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mtmetzler 03-14-2012 04:50 PM

Brew stand... giving it a go!
 
OK, so I am going to try the DIY approach for a single tier brew stand. I picked up a welder at Harbor Freight for cheap and have been practicing to the point I feel comfortable. I am fortunate enough to have a steel place down the road that sells drops (short cut off pieces) and full length pieces. Here is my first dilemma. They offer both 11gauge (1/8") and 14gauge (5/64") square tubing. I see allot that use the 11gauge but have been seeing more using 16gauge (1/16"). Since the 14gauge is thicker than the 16 I would love to use that over the 11gauge since I can get the 14 for almost a buck ($1) cheaper. Any thoughts out there about it? or should I just buck up and get the 11gauge mild steel?

I will be sure to take some pics as the project unfolds. Thanks in advance for your suggestions.

:mug:

1KD1 03-14-2012 05:02 PM

I haven't built one but I do quite a bit of welding. If you are using square tubing, I would use 14ga for the short pieces as well as the vertical pieces but might go ahead and bump up to 1/8 inch stuff for long horizontal pieces (I hope that makes since).

14ga might be fine all the way around but a little overkill might be worth it with this project. A kettle full of hot liquid could cause serious injury if things went bad.

mtmetzler 03-14-2012 05:09 PM

makes perfect sense. Thanks!

mtmetzler 03-14-2012 05:10 PM

Since you do allot of welding, much change to wire speed if I have been practicing on 14gauge already to accommodate welding the 2 different thicknesses?

socalboomer 03-14-2012 05:20 PM

I don't change much between the two gauges, but I do change the speed at which I weld... Realize the lighter gauge will blow through quite a bit more easily, so either turn down the heat a notch (my Lincoln has clicks) or you can speed up your pace a bit. Just watch the puddle.

1KD1 03-14-2012 05:23 PM

Quote:

Originally Posted by mtmetzler
Since you do allot of welding, much change to wire speed if I have been practicing on 14gauge already to accommodate welding the 2 different thicknesses?

Not really. The easiest way for me to tell you goes like this:

Listen to the welding. If it goes buzz...buzz...buzz (like intermittent arcing) adjust the speed slightly and try again. When playing with wire speed, you want to get a constant gradual buzz.

Different wire (flux or mig) comes in different sizes. Depending on the voltage of the welder and the size/type of wire being used, you will have to make slight adjustments to wire speed. Most often my welder's wire speed is somewhere between 4 & 6 (but remember, welders aren't the same, materials aren't the same and the temps as well as conditions in your area can differ from the next guy).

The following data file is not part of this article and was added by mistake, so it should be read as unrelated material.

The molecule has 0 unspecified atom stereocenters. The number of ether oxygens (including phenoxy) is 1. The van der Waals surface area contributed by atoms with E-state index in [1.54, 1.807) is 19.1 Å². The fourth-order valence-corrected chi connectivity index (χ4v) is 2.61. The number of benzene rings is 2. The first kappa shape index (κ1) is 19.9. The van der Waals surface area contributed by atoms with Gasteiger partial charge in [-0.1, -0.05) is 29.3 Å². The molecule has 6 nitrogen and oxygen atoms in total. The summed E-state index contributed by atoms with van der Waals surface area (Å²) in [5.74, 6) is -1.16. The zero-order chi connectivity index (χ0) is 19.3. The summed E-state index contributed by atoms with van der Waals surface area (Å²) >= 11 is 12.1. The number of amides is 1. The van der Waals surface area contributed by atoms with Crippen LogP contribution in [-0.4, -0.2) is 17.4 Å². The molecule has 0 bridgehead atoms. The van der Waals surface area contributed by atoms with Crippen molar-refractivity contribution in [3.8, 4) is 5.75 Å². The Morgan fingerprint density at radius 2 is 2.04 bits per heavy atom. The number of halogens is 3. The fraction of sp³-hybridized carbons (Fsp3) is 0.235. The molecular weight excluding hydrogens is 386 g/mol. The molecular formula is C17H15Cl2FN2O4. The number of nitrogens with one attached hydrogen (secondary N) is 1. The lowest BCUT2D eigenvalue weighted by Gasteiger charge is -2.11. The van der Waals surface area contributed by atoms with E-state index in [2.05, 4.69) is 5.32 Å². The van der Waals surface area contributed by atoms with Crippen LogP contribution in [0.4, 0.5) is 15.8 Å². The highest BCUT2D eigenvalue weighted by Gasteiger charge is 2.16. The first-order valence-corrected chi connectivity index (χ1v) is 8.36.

If you are using a 110v mig welder, make sure you are using wire size .023 - If I recall, harbor freight doesn't sell that small of wire but it works much better with the smaller welders.

1KD1 03-14-2012 05:27 PM

Like the previous poster mentioned, it is possible to "blow out" thinner gauge metal (welding just fine and then "holy crap" there is a hole the size of a dime!

If this happens, just do short bursts with the welder to fill the hole back in. Short bursts and some grinding will take care of the "blow outs"

mtmetzler 03-14-2012 07:21 PM

WOW! Thanks for all the feed back. As mentioned I will come back with some before and afters of the build! Thanks again

Tomtanner 03-14-2012 07:45 PM

1 Attachment(s)
Hey there! Excited to see this thread. I am on the exact same path but am a little ahead of you. I have never welded before and have built this thing. More to come but it's fun!

mtmetzler 03-14-2012 09:02 PM

Dude that looks awesome! What dimensions are you using for the support diamonds to hold kettles. Also from the looks of things this is definitely 2" tubing correct (also what thickness did you use?). It looks like a tank and hope I can replicate what you have done. Thanks for the picture.


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